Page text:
Report outlines policy measures to make zero-emission shipping commercially viable

A new report launched by the Getting to Zero Coalition on 18 January has outlined policy measures that could help ‘close the competitiveness gap between fossil fuels and zero-emission alternatives in shipping as well as enable an equitable transition’. Entitled Closing the Gap, the report has been prepared for the Coalition by UMAS.

Explaining the need for the report, Christian M. Ingerslev, CEO of Maersk Tankers, said: ‘The cost of zero-emission fuels must be significantly reduced to close the competitiveness gap with fossil fuels. To bridge this gap, we need to realise the potential of public-private collaboration. As companies, we must develop and deploy solutions at scale while policy makers must put in place the necessary regulation to make zero-emission shipping commercially viable and the default choice by 2030.’

According to the report, there are ‘multiple potential policy options’ for closing the competitiveness gap – but the ‘preferred way forward’ to support the shipping sector through an ‘equitable’ zero-emission transition would be to adopt a policy package that ‘combines the strengths of the different policy options whilst mitigating their weaknesses’.

The report suggested that a policy package could consist of a global market-based measure (MBM) that collects revenue, which is then used fairly to support the transition, and a direct command-and-control measure to send an ‘unequivocal signal’ to the market that a fuel transition will take place. The report added that this could be complemented by voluntary initiatives, information programmes and national and regional policy measures to stimulate investments, encourage knowledge sharing and support capacity development.

Isabelle Rojon, Principal Consultant at UMAS and lead-author of the report, emphasised the importance of an equitable transition.

‘Decarbonisation policy for shipping needs to be as much about equity and fairness as it is about climate change mitigation,’ Rojon maintained.

‘Vast inequalities exist globally, many of which are worsening in the face of climate change. With careful policy design and use of carbon pricing revenues, we can ensure that maritime climate policies do not exacerbate these inequalities. Furthermore, embedding equity into policy measures will help secure the multilateral agreement that is urgently needed.’

Tellingly, the report estimated the carbon price required under full decarbonisation by 2050 or 50% decarbonisation by 2050 and found that there is ‘no big difference in average price level between the two scenarios’. An average carbon price of just under $200 is required for shipping’s full decarbonisation, whereas under the 50% reduction scenario it is around 10% lower.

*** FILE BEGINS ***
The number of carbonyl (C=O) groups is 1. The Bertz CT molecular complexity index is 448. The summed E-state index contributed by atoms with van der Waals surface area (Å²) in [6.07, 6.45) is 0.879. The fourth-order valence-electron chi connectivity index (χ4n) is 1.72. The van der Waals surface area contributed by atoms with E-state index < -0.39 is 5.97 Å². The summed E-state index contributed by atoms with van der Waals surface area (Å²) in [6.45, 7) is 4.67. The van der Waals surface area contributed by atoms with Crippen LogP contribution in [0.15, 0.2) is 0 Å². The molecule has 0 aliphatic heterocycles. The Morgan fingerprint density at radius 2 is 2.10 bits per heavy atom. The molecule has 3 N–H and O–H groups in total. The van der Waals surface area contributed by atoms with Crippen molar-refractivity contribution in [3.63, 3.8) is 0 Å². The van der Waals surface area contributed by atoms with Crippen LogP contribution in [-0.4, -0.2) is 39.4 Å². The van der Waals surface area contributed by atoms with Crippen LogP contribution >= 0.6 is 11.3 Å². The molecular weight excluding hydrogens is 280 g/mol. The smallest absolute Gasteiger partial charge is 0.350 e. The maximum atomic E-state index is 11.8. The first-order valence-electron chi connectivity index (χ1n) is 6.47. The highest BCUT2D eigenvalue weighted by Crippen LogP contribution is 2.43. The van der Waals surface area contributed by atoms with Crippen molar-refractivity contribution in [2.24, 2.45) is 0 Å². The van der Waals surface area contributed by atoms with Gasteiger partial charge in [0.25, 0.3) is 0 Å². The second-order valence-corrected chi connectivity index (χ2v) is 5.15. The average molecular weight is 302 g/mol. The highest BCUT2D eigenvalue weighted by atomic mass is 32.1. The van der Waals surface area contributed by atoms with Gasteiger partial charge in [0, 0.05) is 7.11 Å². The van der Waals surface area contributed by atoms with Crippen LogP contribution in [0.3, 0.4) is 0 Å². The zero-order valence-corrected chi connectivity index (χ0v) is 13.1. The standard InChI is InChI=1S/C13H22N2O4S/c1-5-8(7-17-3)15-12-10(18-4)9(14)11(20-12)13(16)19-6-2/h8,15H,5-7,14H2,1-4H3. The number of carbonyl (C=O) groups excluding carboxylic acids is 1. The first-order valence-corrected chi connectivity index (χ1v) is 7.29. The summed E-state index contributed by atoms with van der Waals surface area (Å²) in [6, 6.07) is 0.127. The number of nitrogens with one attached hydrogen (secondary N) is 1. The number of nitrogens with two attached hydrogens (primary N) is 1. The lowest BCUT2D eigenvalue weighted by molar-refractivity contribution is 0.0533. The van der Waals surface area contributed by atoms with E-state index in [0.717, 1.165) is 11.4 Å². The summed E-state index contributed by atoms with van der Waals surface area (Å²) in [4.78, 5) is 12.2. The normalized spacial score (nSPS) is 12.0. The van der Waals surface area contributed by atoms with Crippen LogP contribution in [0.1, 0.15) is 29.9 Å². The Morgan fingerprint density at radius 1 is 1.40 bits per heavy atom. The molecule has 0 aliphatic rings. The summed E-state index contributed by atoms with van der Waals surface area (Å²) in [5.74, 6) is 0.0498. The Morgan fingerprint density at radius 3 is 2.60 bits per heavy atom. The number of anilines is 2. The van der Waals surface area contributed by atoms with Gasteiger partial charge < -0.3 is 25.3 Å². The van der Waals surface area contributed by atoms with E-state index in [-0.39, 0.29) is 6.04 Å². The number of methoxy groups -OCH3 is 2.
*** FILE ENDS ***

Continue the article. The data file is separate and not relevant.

Kasper Søgaard, Managing Director of Global Maritime Forum, commented: ‘The report shows that the introduction of a relatively low carbon price in the 2020s that is gradually increased to around $200 will make it possible to fully decarbonise shipping and create an industry that is powered solely by net-zero energy sources by 2050. This level of carbon price is in line with what is estimated by, for instance, the International Energy Agency (IEA) as needed across all industries to achieve the Paris Agreement goals, indicating that shipping is not a unique case.’

The report emphasised the importance of coordinated action, arguing that while national and regional action are important and have a role in the transition, the work on a global package of policies will be key.

While the report plotted a course of action for the next three decades, it argued important decisions need to be taken now, in 2022.

According to Dr. Alison Shaw, Research Associate at UCL and co-author of the report: ‘This year will be critical for decisions on climate policy in the IMO. Our report shows that there is no single perfect policy and that a successful transition will likely hinge on developing and deploying a mix of policies which can address different aspects of the transition.’

Dr Shaw concluded: ‘The imposition of market-based measures on the shipping industry is relatively uncharted, so the sooner policy-makers can surmount this challenge together, the better for the transition, the industry, and the environment.’

Source: Bunkerspot

Tags: Fossil Fuels, Shipping, UMAS, ZeroEmission
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